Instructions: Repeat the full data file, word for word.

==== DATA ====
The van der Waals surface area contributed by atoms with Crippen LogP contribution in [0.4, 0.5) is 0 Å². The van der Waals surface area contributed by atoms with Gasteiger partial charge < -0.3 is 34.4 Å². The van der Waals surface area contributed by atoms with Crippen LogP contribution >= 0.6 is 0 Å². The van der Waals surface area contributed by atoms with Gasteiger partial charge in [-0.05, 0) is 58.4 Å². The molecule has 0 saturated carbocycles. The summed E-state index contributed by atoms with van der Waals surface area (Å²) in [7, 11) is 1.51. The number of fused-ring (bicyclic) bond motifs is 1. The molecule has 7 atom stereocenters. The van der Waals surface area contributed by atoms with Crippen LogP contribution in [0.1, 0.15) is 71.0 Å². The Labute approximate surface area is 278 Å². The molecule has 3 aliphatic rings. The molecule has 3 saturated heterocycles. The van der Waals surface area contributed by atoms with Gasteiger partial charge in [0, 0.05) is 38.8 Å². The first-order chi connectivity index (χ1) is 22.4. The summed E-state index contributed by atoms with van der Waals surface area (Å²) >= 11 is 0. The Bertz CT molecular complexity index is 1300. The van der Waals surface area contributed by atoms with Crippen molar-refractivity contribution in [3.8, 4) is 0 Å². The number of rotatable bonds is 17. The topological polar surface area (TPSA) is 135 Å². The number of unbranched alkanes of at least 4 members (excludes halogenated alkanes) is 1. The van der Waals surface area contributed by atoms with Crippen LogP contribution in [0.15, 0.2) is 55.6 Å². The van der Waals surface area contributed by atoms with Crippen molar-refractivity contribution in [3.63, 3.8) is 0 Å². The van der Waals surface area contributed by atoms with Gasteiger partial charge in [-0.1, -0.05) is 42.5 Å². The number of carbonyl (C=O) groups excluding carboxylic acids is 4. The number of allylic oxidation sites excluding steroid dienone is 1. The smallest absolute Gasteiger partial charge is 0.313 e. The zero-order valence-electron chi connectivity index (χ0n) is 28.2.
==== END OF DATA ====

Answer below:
The van der Waals surface area contributed by atoms with Crippen LogP contribution in [0.4, 0.5) is 0 Å². The van der Waals surface area contributed by atoms with Gasteiger partial charge < -0.3 is 34.4 Å². The van der Waals surface area contributed by atoms with Crippen LogP contribution >= 0.6 is 0 Å². The van der Waals surface area contributed by atoms with Gasteiger partial charge in [-0.05, 0) is 58.4 Å². The molecule has 0 saturated carbocycles. The summed E-state index contributed by atoms with van der Waals surface area (Å²) in [7, 11) is 1.51. The number of fused-ring (bicyclic) bond motifs is 1. The molecule has 7 atom stereocenters. The van der Waals surface area contributed by atoms with Crippen LogP contribution in [0.1, 0.15) is 71.0 Å². The Labute approximate surface area is 278 Å². The molecule has 3 aliphatic rings. The molecule has 3 saturated heterocycles. The van der Waals surface area contributed by atoms with Gasteiger partial charge in [0, 0.05) is 38.8 Å². The first-order chi connectivity index (χ1) is 22.4. The summed E-state index contributed by atoms with van der Waals surface area (Å²) >= 11 is 0. The Bertz CT molecular complexity index is 1300. The van der Waals surface area contributed by atoms with Crippen molar-refractivity contribution in [3.8, 4) is 0 Å². The number of rotatable bonds is 17. The topological polar surface area (TPSA) is 135 Å². The number of unbranched alkanes of at least 4 members (excludes halogenated alkanes) is 1. The van der Waals surface area contributed by atoms with Crippen LogP contribution in [0.15, 0.2) is 55.6 Å². The van der Waals surface area contributed by atoms with Crippen molar-refractivity contribution in [3.63, 3.8) is 0 Å². The van der Waals surface area contributed by atoms with Gasteiger partial charge in [-0.1, -0.05) is 42.5 Å². The number of carbonyl (C=O) groups excluding carboxylic acids is 4. The number of allylic oxidation sites excluding steroid dienone is 1. The smallest absolute Gasteiger partial charge is 0.313 e. The zero-order valence-electron chi connectivity index (χ0n) is 28.2.